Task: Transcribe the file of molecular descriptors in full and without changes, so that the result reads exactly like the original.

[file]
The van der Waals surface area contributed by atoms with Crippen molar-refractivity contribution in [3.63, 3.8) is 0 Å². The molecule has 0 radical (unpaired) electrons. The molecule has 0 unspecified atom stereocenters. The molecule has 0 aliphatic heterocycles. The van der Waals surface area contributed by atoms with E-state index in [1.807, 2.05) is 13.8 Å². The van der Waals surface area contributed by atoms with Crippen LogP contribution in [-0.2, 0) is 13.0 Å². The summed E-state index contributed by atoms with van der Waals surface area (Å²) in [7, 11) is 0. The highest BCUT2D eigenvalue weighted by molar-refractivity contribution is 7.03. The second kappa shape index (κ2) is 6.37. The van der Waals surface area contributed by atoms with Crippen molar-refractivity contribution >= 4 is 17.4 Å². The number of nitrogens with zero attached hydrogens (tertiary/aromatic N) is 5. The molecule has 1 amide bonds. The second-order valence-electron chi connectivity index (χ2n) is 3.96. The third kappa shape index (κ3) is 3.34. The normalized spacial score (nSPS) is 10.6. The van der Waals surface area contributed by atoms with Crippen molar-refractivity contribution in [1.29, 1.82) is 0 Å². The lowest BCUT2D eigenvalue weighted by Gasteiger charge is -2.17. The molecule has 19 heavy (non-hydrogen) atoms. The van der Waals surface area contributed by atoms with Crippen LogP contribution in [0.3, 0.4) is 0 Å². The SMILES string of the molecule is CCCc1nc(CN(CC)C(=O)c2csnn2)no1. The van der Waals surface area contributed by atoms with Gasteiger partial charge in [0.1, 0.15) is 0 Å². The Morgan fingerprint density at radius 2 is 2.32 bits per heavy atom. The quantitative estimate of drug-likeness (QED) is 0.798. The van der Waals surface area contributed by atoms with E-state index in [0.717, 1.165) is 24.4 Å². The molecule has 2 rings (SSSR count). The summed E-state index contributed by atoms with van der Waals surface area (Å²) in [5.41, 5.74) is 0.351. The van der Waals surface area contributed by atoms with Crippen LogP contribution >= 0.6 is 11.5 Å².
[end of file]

The van der Waals surface area contributed by atoms with Crippen molar-refractivity contribution in [3.63, 3.8) is 0 Å². The molecule has 0 radical (unpaired) electrons. The molecule has 0 unspecified atom stereocenters. The molecule has 0 aliphatic heterocycles. The van der Waals surface area contributed by atoms with E-state index in [1.807, 2.05) is 13.8 Å². The van der Waals surface area contributed by atoms with Crippen LogP contribution in [-0.2, 0) is 13.0 Å². The summed E-state index contributed by atoms with van der Waals surface area (Å²) in [7, 11) is 0. The highest BCUT2D eigenvalue weighted by molar-refractivity contribution is 7.03. The second kappa shape index (κ2) is 6.37. The van der Waals surface area contributed by atoms with Crippen molar-refractivity contribution >= 4 is 17.4 Å². The number of nitrogens with zero attached hydrogens (tertiary/aromatic N) is 5. The molecule has 1 amide bonds. The second-order valence-electron chi connectivity index (χ2n) is 3.96. The third kappa shape index (κ3) is 3.34. The normalized spacial score (nSPS) is 10.6. The van der Waals surface area contributed by atoms with Crippen molar-refractivity contribution in [1.29, 1.82) is 0 Å². The lowest BCUT2D eigenvalue weighted by Gasteiger charge is -2.17. The molecule has 19 heavy (non-hydrogen) atoms. The van der Waals surface area contributed by atoms with Crippen LogP contribution in [0.3, 0.4) is 0 Å². The SMILES string of the molecule is CCCc1nc(CN(CC)C(=O)c2csnn2)no1. The van der Waals surface area contributed by atoms with Gasteiger partial charge in [0.1, 0.15) is 0 Å². The Morgan fingerprint density at radius 2 is 2.32 bits per heavy atom. The quantitative estimate of drug-likeness (QED) is 0.798. The van der Waals surface area contributed by atoms with E-state index in [0.717, 1.165) is 24.4 Å². The molecule has 2 rings (SSSR count). The summed E-state index contributed by atoms with van der Waals surface area (Å²) in [5.41, 5.74) is 0.351. The van der Waals surface area contributed by atoms with Crippen LogP contribution >= 0.6 is 11.5 Å².